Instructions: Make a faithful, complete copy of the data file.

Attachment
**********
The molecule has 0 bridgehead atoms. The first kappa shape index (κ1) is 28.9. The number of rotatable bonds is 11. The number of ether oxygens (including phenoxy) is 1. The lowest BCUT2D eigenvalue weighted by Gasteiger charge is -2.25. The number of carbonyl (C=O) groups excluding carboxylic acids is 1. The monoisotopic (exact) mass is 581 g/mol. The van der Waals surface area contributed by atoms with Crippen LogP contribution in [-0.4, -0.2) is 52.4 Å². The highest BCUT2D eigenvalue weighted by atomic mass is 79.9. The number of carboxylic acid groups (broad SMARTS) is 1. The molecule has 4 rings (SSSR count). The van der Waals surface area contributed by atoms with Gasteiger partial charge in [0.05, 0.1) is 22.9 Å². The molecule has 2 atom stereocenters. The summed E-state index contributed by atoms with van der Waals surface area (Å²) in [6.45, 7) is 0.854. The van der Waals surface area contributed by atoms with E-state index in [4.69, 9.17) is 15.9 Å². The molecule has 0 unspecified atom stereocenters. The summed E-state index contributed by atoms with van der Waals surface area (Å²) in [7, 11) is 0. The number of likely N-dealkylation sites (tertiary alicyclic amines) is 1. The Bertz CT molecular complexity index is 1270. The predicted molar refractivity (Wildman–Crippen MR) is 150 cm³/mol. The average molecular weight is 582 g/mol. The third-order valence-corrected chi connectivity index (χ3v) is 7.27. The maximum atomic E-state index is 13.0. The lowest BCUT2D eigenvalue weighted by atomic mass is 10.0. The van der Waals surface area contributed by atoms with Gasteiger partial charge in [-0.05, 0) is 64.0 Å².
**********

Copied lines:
The molecule has 0 bridgehead atoms. The first kappa shape index (κ1) is 28.9. The number of rotatable bonds is 11. The number of ether oxygens (including phenoxy) is 1. The lowest BCUT2D eigenvalue weighted by Gasteiger charge is -2.25. The number of carbonyl (C=O) groups excluding carboxylic acids is 1. The monoisotopic (exact) mass is 581 g/mol. The van der Waals surface area contributed by atoms with Crippen LogP contribution in [-0.4, -0.2) is 52.4 Å². The highest BCUT2D eigenvalue weighted by atomic mass is 79.9. The number of carboxylic acid groups (broad SMARTS) is 1. The molecule has 4 rings (SSSR count). The van der Waals surface area contributed by atoms with Gasteiger partial charge in [0.05, 0.1) is 22.9 Å². The molecule has 2 atom stereocenters. The summed E-state index contributed by atoms with van der Waals surface area (Å²) in [6.45, 7) is 0.854. The van der Waals surface area contributed by atoms with E-state index in [4.69, 9.17) is 15.9 Å². The molecule has 0 unspecified atom stereocenters. The summed E-state index contributed by atoms with van der Waals surface area (Å²) in [7, 11) is 0. The number of likely N-dealkylation sites (tertiary alicyclic amines) is 1. The Bertz CT molecular complexity index is 1270. The predicted molar refractivity (Wildman–Crippen MR) is 150 cm³/mol. The average molecular weight is 582 g/mol. The third-order valence-corrected chi connectivity index (χ3v) is 7.27. The maximum atomic E-state index is 13.0. The lowest BCUT2D eigenvalue weighted by atomic mass is 10.0. The van der Waals surface area contributed by atoms with Gasteiger partial charge in [-0.05, 0) is 64.0 Å².